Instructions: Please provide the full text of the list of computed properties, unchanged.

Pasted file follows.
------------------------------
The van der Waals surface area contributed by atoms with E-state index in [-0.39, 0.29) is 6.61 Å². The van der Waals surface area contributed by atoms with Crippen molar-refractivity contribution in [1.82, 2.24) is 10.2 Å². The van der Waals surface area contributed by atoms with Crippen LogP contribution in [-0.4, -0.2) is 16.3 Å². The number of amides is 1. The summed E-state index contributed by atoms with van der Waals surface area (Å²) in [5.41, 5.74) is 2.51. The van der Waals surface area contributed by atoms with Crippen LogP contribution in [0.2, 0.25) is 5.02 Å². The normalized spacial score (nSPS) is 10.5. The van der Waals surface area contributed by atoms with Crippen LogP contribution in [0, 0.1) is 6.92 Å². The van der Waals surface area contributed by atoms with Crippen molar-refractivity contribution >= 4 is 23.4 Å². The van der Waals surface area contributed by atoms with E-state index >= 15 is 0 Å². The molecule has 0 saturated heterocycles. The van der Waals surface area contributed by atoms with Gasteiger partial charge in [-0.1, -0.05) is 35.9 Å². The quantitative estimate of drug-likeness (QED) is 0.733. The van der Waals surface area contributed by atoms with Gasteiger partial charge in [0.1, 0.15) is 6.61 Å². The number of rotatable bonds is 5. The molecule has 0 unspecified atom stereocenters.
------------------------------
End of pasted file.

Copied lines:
The van der Waals surface area contributed by atoms with E-state index in [-0.39, 0.29) is 6.61 Å². The van der Waals surface area contributed by atoms with Crippen molar-refractivity contribution in [1.82, 2.24) is 10.2 Å². The van der Waals surface area contributed by atoms with Crippen LogP contribution in [-0.4, -0.2) is 16.3 Å². The number of amides is 1. The summed E-state index contributed by atoms with van der Waals surface area (Å²) in [5.41, 5.74) is 2.51. The van der Waals surface area contributed by atoms with Crippen LogP contribution in [0.2, 0.25) is 5.02 Å². The normalized spacial score (nSPS) is 10.5. The van der Waals surface area contributed by atoms with Crippen LogP contribution in [0, 0.1) is 6.92 Å². The van der Waals surface area contributed by atoms with Crippen molar-refractivity contribution >= 4 is 23.4 Å². The van der Waals surface area contributed by atoms with E-state index >= 15 is 0 Å². The molecule has 0 saturated heterocycles. The van der Waals surface area contributed by atoms with Gasteiger partial charge in [-0.1, -0.05) is 35.9 Å². The quantitative estimate of drug-likeness (QED) is 0.733. The van der Waals surface area contributed by atoms with Gasteiger partial charge in [0.1, 0.15) is 6.61 Å². The number of rotatable bonds is 5. The molecule has 0 unspecified atom stereocenters.